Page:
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Defining Wartime Down

Trump spends Thanksgiving 2019 with US troops at Afghanistan's Bagram Air Force Base (Photo by Olivier Douliery / AFP) (Photo by OLIVIER DOULIERY/AFP via Getty Images)

The framing of this New York Timesarticle on Trump’s foreign policy and the 2020 election is bizarre and misleading:

As tensions with Iran remain high, Mr. Trump risks becoming the wartime president he claimed he never wanted to be.

Whatever happens with Iran, Trump has been a wartime president since the day he was sworn in. He specifically campaigned as a supporter of the war on ISIS, and he promised to escalate that war once he was in office. He has continued or expanded every war he inherited, and he has threatened to start more than one new one. Trump could stop being a wartime president anytime he chooses, but that is not really what he wants. If news reports can’t even accurately relay these facts to the public, how are Americans going to understand what their government is doing in their name all over the world?

Judging from this article, readers could be forgiven for thinking that the U.S. is not currently at war anywhere in the world. This is how we get the normalization of open-ended warfare in multiple countries. Americans are being led to believe that the U.S. isn’t really at war even though our military is engaged in hostilities in many other countries and drone warfare has dramatically increased under the current administration. The U.S. has not experienced genuine peacetime in decades, but according to the new debased standards the U.S. is not at war unless there are hundreds of thousands of troops involved. This is defining war and wartime down. This creates a dangerous situation where the government wages war but escapes public scrutiny and accountability. The executive claims sweeping powers because of supposed security threats and expects critics to shut up because it might create division that would encourage adversaries, and then it gets to pretend that the ceaseless warfare that it is waging isn’t actually war at all.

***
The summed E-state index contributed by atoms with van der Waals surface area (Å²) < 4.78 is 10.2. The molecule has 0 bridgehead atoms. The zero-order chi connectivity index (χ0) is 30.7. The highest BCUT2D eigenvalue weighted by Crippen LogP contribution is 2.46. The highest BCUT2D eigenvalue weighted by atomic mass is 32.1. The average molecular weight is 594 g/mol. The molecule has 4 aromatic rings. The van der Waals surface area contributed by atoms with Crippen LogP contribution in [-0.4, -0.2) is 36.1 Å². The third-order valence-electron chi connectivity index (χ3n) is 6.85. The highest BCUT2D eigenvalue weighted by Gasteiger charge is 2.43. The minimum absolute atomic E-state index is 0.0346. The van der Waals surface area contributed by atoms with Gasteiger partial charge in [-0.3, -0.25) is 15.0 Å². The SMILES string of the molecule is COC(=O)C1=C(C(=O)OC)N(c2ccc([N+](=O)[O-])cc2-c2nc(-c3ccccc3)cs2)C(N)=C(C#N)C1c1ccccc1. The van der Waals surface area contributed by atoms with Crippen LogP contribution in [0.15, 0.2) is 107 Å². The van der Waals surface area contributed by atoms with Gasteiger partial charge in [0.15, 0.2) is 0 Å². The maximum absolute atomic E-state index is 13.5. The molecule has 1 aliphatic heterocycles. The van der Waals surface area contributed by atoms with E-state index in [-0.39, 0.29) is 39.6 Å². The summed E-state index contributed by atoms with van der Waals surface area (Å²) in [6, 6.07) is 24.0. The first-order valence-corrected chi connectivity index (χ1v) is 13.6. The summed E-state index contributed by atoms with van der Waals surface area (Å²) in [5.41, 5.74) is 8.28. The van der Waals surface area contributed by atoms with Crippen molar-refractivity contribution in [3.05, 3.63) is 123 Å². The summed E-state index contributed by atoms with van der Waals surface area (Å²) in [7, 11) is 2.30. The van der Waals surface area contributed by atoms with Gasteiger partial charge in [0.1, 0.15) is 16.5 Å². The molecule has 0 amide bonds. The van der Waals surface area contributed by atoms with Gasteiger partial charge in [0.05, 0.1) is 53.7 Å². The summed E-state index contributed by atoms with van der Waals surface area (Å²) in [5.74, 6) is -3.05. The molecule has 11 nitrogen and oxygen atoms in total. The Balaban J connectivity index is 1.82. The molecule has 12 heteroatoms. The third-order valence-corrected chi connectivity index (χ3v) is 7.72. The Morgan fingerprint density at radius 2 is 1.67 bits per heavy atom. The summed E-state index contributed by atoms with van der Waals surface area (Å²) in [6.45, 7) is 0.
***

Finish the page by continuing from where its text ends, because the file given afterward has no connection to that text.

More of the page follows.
In just the last week and a half, there have been new American casualties in Afghanistan and a lethal Al-Shabab attack on a Kenyan base that the U.S. uses in its ongoing war in Somalia. One American soldier and two contractors died in the attack on the Kenyan base. These are the casualties of the wars that most of us ignore, and these wars continue in part because we pay no attention to them. Trump faces little pressure to end the wars he has escalated when the most common and most inaccurate criticism of his foreign policy is that he is presiding over U.S. withdrawals.

about the author

Daniel Larison is a senior editor at TAC, where he also keeps a solo blog. He has been published in the New York Times Book Review, Dallas Morning News, World Politics Review, Politico Magazine, Orthodox Life, Front Porch Republic, The American Scene, and Culture11, and was a columnist for The Week. He holds a PhD in history from the University of Chicago, and resides in Lancaster, PA. Follow him on Twitter.

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